Found a way to effectively implement udpcast with compression, and how to get around the "pipeline full" problem! Here's what we did, and the results!
On most of our hard drives, they're around 1/3 to 2/3 full, so we thought it was a waste of time to send all those empty blocks across the wire when multicasting, so I seriously looked into compression, opting for a fast compressor rather than an efficient one, basically so that when the sender hits the empty blocks full of zeroes, they'll get compressed and send very little data across the wire. I tried gzip, but it wasn't fast enough, and ended up using lzop for compression. In order for compression to be worthwhile, the sender's cpu power and the compression speed in combination have to be fast enough so that it can compress nearly as fast as the hard drive can read it. The receiver could probably have a somewhat slower cpu, as decompression takes less cpu crunching.
For testing sake, we plugged two P4 1.8GHZ machines w/ fast 80GB drives (7.2k rpm, ultra ata-100 seagates) into a 100Mbps switch. We piped the transmission through lzop, using the fastest compression setting possible. the problem we ran into was that when the sender would start hitting the unused blocks, compressing them and sending them on the wire, the receiver couldn't write them fast enough to the hard drive! This resulted in the "pipeline full" message, and then the connection ended up timing out. We ended up changing the sender timeout in the source code from the default (.2 seconds) to 60 seconds. Probably overkill, but thanks to a well written program (thanks Alain!) the sender just keeps trying until the receiver asks for more after it's caught up and the receiver has more room in its buffer. We wanted to make sure no matter what that none of the clients were dropped, thus the excessive timeout of 60 seconds. The "pipeline full" msg still pops up many times, but the clients aren't dropped, and the task finishes successfully!
So, here's the commandline we used on sender and receivers piping through compression:
udp-sender -p "lzop -1" -f /dev/hda udp-receiver -p "lzop -d" -f /dev/hda
and here are the results of copying an 80GB HDD to an 80GB HDD(approximately 28GB of actual data on the drive) between two P4 1.8GHZ machines across a 100Mbps switch(compressed versus uncompressed):
93 minutes w/ compression (approx. 50GB sent across the wire) - avg. 860 MBytes/min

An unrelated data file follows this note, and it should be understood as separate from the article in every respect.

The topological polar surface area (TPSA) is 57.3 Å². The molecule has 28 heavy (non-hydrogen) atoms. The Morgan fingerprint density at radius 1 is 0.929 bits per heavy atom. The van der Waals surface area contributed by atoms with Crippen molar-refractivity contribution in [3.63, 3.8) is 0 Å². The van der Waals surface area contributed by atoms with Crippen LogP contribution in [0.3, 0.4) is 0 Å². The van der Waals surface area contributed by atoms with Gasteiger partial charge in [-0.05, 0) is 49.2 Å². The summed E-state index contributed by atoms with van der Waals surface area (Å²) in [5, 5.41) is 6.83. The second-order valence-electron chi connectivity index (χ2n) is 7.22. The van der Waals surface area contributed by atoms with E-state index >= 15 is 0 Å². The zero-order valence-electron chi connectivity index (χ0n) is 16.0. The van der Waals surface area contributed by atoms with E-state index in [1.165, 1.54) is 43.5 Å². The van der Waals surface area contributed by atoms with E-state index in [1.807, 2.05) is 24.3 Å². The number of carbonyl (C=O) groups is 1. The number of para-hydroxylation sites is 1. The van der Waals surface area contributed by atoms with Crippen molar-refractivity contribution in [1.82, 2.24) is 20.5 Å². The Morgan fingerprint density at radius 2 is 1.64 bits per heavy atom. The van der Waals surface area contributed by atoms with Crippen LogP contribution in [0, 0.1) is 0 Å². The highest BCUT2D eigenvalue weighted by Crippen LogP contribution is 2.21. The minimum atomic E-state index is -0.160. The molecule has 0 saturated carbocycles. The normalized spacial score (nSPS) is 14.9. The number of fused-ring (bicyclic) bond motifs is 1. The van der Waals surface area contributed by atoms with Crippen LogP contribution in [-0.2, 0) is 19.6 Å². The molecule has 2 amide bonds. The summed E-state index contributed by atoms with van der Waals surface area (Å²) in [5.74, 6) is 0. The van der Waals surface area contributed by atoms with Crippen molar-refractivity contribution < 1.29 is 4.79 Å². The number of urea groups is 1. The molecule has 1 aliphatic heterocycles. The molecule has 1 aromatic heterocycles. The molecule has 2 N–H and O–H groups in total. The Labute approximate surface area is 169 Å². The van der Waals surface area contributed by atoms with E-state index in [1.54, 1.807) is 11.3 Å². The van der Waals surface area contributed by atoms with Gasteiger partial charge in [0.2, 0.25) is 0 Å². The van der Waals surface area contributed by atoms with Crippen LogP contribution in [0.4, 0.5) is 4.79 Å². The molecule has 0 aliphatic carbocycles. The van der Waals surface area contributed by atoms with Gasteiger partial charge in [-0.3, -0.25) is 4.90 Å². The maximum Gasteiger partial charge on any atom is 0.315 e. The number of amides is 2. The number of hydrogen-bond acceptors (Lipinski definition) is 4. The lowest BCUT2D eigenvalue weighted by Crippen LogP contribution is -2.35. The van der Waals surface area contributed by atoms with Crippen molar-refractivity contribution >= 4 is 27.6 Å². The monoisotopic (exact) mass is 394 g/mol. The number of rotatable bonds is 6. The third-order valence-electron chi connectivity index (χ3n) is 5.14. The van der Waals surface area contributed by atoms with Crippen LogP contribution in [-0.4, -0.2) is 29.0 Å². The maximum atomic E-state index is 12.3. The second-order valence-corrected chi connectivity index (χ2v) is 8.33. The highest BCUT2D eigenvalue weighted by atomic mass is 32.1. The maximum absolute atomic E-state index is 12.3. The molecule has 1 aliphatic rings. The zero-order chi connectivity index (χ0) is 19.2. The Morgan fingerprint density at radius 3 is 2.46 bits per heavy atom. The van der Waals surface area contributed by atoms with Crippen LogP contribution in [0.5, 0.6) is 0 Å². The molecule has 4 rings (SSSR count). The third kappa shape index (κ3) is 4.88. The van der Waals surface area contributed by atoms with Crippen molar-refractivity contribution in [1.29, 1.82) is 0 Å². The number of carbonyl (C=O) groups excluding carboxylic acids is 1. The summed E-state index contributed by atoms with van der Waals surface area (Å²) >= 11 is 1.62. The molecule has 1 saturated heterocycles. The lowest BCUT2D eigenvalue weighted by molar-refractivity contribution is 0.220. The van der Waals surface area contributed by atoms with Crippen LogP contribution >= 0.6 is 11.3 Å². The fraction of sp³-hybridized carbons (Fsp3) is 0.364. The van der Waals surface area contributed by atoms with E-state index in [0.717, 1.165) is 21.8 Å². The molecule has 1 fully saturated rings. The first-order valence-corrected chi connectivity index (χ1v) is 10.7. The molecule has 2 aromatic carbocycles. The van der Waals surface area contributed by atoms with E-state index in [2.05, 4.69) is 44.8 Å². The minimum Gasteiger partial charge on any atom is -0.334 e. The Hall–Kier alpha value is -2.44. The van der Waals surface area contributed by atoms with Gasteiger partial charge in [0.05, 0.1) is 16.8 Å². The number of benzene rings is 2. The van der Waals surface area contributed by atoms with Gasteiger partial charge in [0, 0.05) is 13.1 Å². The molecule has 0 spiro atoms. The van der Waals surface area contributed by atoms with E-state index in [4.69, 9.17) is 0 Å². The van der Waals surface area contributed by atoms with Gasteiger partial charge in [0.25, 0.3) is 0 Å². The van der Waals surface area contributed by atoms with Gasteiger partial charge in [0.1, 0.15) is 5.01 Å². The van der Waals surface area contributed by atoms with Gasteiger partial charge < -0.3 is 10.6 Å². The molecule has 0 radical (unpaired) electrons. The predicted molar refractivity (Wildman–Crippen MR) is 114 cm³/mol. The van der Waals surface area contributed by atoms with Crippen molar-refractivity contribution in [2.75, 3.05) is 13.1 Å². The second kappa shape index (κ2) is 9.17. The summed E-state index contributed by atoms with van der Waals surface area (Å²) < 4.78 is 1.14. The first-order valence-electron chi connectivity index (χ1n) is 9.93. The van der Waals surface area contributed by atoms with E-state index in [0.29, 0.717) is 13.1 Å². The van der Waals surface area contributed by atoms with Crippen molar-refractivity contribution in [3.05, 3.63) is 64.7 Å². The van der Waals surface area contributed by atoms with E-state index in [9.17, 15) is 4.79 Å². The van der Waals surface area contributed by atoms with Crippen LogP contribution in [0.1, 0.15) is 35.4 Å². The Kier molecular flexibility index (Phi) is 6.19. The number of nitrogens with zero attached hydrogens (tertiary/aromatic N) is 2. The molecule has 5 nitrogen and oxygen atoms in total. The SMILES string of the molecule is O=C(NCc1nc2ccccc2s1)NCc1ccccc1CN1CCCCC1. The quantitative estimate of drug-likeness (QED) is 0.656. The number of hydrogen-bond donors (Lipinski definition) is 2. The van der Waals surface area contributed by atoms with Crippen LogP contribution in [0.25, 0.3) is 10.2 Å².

114 minutes w/ out compr. (80GB sent across wire, of course;^) - avg. 700 MBytes/min
same hardware setup, but just copying a 4GB partition w/ approx 1.2GB of data on it:
3 min, 30 seconds w/ compression - avg. 1142 MBytes/min!
6 min, 7 seconds w/ out compression - avg. 660 MBytes/min
When piping through compression the Mbps measurement that shows onscreen on the receivers end is misleading because it's only showing compressed data that it's received, not what it's writing to the hard drive. This is especially noticable when the sender hits unused blocks as the Mbps drops drastically, but large sections of the hard drive are being copied per second! So it isn't an accurate measurement of performance when using compression, that's why I went with overall time measurements and then pulled some per minute averages from the numbers.
Some observations we made from the above tests. Obviously the more zeroes on the drive, the faster it goes. We suspect that with 50GB sent across the wire in the case of the compressed test for the 80GB drive, there was a fair amount of data in unused blocks from previously deleted files on the hard drive, otherwise it would have been much smaller(and much faster!). With the 1.8GHZ P4s the compression was slightly slower than the hard drive was reading used data blocks(probably around 80%), so speaking only of speed, compression wouldn't be worthwhile if the hard drive was completely full with the P4s used. But in most situations where hard drives have some empty space, it is a great improvement in overall speed! A nice side effect is less traffic on the LAN. Also, I would assume that with a P4 or equivalent in excess speeds of 2.2GHZ the compression should be able to completely keep up with the read data transfer rate of the hard drive. During these tests, it was noticed that during the transfer of unused blocks, on the receiving end the hard drive frequently couldn't write fast enough and so the buffer would fill up, making the sender wait before sending more data.
In summary: using computers with sufficient processing power in combination with fast compression on a 100Mbps network performs very well when multicasting a typical hard drive! Our image master can only copy drives at approx 500MB/min, and that's with the added hassle of shuffling the drives in and out of the computers with trays, etc. The udpcast method is faster, and the hard drives can stay in the computers! A very useful program, our thanks to the programmer!
PS. udpcast is working beautifully when transferring directly from hard drive to hard drive, but we're having some trouble when trying to dump to a file that will be larger than 2GB. We get the message "File size limit exceeded" when it hits the 2GB mark on the receivers, despite the fact that we're putting the file on a redhat box w/ an ext3 file system, which handles large files just fine. We think it might be udpcast bailing out as a fail safe feature. Alain, or those who might be "in the know", have you ever seen this and/or know how to solve the problem?
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